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Masaoka Shiki




"Take your materials from what is around you — if you see a dandelion, write about that; if it's misty, write about the mist.  The materials for poetry are all about you in profusion."












Japanese Poet


1867 - 1902











Commentary

Where do you get your ideas for your writing or your painting?  Are your ideas rooted in the world in which you live?  Has that maple tree in your backyard shown up in your painting?  Has the dragonfly or the butterfly appeared in your writing?  Look around you.  The world is yours for the taking.  Be sure to incorporate it into your creative work.




Creative Practice


Take 10 minutes everyday and write or paint something that you normally don't write or paint.  Take your subject from what is around you.  Maybe it is a dandelion, or a squirrel, or an oak tree, or even a spider.  Or take something you normally write or paint and change your perspective.




About the Poet


Masakoa Shiki (Tsunenori), considered one of four great Japanese poets, was born into a samurai family of modest means in the castle town of Matsuyama on the island of Shikoku.  His father, Tsuneanao, was an alcoholic who died when Shiki was five years old.  His mother was the daughter of a Confucian scholar who became Shiki's first teacher.  She was forced to teach sewing to support her family.  At 15, Shiki became involved in the Freedom and People's Rights Movement and became interested in being a politician.  He moved to Tokyo in 1883 to live with an uncle. While in Tokyo, he discovered baseball and enjoyed playing.  He entered the Imperial University in 1890 where he studied literature and eventually concentrated on haiku.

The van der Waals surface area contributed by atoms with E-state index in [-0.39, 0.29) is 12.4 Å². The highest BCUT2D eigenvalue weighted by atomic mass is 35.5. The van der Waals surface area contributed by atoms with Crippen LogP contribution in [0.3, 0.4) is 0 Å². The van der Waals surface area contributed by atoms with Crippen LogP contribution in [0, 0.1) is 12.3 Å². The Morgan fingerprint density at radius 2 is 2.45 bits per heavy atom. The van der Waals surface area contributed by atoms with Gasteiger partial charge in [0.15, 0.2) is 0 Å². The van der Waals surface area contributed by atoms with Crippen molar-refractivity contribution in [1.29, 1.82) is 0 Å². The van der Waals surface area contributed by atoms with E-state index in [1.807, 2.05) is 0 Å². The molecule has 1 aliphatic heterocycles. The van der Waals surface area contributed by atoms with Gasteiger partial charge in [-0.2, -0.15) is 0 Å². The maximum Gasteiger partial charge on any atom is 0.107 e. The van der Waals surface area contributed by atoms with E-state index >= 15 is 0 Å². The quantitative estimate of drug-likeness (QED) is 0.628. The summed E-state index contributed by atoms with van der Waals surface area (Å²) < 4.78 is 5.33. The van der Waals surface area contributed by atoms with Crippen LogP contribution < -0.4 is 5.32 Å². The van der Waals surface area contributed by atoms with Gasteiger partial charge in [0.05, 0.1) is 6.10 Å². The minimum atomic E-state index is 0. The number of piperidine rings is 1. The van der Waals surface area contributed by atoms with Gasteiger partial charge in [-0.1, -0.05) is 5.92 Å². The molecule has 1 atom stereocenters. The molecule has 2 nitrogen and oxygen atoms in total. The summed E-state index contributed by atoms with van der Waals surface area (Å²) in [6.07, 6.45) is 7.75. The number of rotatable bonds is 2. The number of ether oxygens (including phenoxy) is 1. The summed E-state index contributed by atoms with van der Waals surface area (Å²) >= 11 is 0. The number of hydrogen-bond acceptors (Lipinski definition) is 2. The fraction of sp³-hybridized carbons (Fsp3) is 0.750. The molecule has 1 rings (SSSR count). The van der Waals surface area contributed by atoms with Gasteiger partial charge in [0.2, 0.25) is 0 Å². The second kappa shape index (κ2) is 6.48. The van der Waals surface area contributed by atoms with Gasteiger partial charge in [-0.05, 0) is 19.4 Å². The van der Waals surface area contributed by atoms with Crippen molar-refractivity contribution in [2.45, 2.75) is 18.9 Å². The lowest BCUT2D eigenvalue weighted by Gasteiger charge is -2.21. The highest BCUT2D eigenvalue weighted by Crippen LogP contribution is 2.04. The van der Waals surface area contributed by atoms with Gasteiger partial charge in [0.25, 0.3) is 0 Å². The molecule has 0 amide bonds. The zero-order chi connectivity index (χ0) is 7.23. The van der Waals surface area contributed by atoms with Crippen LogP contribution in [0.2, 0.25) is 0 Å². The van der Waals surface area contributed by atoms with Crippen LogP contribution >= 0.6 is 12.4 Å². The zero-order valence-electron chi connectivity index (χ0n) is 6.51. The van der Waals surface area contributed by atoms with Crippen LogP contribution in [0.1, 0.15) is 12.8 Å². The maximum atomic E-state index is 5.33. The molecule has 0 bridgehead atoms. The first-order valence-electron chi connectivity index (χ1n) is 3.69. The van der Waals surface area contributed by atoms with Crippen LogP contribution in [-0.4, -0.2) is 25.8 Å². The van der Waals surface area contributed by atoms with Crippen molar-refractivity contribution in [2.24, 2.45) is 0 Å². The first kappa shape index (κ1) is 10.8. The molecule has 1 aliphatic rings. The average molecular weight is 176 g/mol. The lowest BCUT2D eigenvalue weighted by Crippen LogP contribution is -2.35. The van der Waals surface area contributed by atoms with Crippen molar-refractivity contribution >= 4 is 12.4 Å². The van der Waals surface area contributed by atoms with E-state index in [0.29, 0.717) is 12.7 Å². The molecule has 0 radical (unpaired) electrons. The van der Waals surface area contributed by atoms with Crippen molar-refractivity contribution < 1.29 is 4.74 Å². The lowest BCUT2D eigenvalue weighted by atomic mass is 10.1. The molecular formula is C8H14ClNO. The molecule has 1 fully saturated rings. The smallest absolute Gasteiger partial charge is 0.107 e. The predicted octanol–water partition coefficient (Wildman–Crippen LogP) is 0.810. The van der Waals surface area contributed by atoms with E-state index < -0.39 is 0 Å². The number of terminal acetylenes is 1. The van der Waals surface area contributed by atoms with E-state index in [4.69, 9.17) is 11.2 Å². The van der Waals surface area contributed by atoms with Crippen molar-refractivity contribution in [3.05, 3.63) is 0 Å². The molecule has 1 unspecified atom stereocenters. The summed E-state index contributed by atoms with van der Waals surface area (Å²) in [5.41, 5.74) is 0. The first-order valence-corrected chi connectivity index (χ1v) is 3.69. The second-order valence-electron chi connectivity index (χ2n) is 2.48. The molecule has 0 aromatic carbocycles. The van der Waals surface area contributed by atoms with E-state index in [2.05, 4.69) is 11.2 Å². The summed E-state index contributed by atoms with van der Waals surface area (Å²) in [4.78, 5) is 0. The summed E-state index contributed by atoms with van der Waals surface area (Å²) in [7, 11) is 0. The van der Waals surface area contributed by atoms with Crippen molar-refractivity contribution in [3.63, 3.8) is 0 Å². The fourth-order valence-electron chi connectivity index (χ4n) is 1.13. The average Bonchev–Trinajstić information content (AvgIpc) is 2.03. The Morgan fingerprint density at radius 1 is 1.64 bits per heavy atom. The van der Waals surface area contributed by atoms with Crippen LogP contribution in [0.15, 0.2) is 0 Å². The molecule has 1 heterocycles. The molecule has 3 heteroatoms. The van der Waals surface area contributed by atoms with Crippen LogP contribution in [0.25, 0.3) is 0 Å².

When Shiki was 22, he began coughing up blood and adopted the pen name, "Shiki," the name of a bird that according to legend coughed up blood as it sang.  He dropped out of the university and began working as haiku editor for a newspaper, Nippon.  Shiki suffered fro tuberculosis the last 14 years of his life.  He went to China in 1895 as a war correspondent in the First Sino-Japanese war.  Living in filthy conditions in China, Shiki grew worse.  He became bedridden in 1897.  The illness worsened in 1901 and he began using morphine as a painkiller.  He died of TB in 1902 at the age of 35.  



Haiku by Shiki



spring rain:

browsing under an umbrella

at the picture-book store



a look backward

at the person who went by —

misted out



the nettle nuts are falling . . .

the little girls next door

don't visit me these days



ways of the world,

may he never know them,

the toad



lifting my head,

I look now and then —

the garden clover



to awaken

the hot-water bottle, barely

warm



how much longer

is my life?

a brief night . . .



a barrel full of phlegm —

even loofah water

will not avail me now



Biography  & Haiku Sources:

Beichman, Janine. Masaoka Shiki. Twayne Publishers (Boston). 1982.

Hoffmann, Yoel. Japanese Death Poems. Tuttle Publishing (Boston). 1986.

Isaacson, Harold J. Peonies Kana. Theatre Arts Books (New York). 1972.

http://en.wikipedia.org/wiki/Masaoka_Shiki




Quote Source:

Beichman, Janine. Masaoka Shiki. Twayne Publishers (Boston). 1982.

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